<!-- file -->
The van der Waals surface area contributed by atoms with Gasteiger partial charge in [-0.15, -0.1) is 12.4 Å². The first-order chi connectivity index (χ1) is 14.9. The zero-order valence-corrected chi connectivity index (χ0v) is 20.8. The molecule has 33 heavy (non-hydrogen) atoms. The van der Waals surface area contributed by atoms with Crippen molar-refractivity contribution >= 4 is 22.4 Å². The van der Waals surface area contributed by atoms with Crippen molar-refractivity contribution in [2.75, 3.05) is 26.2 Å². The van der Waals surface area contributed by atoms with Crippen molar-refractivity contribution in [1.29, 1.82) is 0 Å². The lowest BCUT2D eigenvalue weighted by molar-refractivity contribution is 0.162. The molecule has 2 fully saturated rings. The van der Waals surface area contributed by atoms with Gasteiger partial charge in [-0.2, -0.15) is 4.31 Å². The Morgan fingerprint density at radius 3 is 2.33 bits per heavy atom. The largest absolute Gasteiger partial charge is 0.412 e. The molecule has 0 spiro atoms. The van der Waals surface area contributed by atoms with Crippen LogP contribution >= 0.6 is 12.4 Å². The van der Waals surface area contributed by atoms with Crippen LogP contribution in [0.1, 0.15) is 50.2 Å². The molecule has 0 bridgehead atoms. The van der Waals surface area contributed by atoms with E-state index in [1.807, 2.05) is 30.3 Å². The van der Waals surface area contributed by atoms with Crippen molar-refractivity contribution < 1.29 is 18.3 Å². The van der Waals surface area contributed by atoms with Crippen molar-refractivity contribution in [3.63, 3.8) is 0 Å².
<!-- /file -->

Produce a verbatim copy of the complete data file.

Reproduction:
The van der Waals surface area contributed by atoms with Gasteiger partial charge in [-0.15, -0.1) is 12.4 Å². The first-order chi connectivity index (χ1) is 14.9. The zero-order valence-corrected chi connectivity index (χ0v) is 20.8. The molecule has 33 heavy (non-hydrogen) atoms. The van der Waals surface area contributed by atoms with Crippen molar-refractivity contribution >= 4 is 22.4 Å². The van der Waals surface area contributed by atoms with Crippen molar-refractivity contribution in [2.75, 3.05) is 26.2 Å². The van der Waals surface area contributed by atoms with Crippen molar-refractivity contribution in [1.29, 1.82) is 0 Å². The lowest BCUT2D eigenvalue weighted by molar-refractivity contribution is 0.162. The molecule has 2 fully saturated rings. The van der Waals surface area contributed by atoms with Gasteiger partial charge in [-0.2, -0.15) is 4.31 Å². The Morgan fingerprint density at radius 3 is 2.33 bits per heavy atom. The largest absolute Gasteiger partial charge is 0.412 e. The molecule has 0 spiro atoms. The van der Waals surface area contributed by atoms with Crippen LogP contribution >= 0.6 is 12.4 Å². The van der Waals surface area contributed by atoms with Crippen LogP contribution in [0.1, 0.15) is 50.2 Å². The molecule has 0 bridgehead atoms. The van der Waals surface area contributed by atoms with E-state index in [1.807, 2.05) is 30.3 Å². The van der Waals surface area contributed by atoms with Crippen molar-refractivity contribution < 1.29 is 18.3 Å². The van der Waals surface area contributed by atoms with Crippen molar-refractivity contribution in [3.63, 3.8) is 0 Å².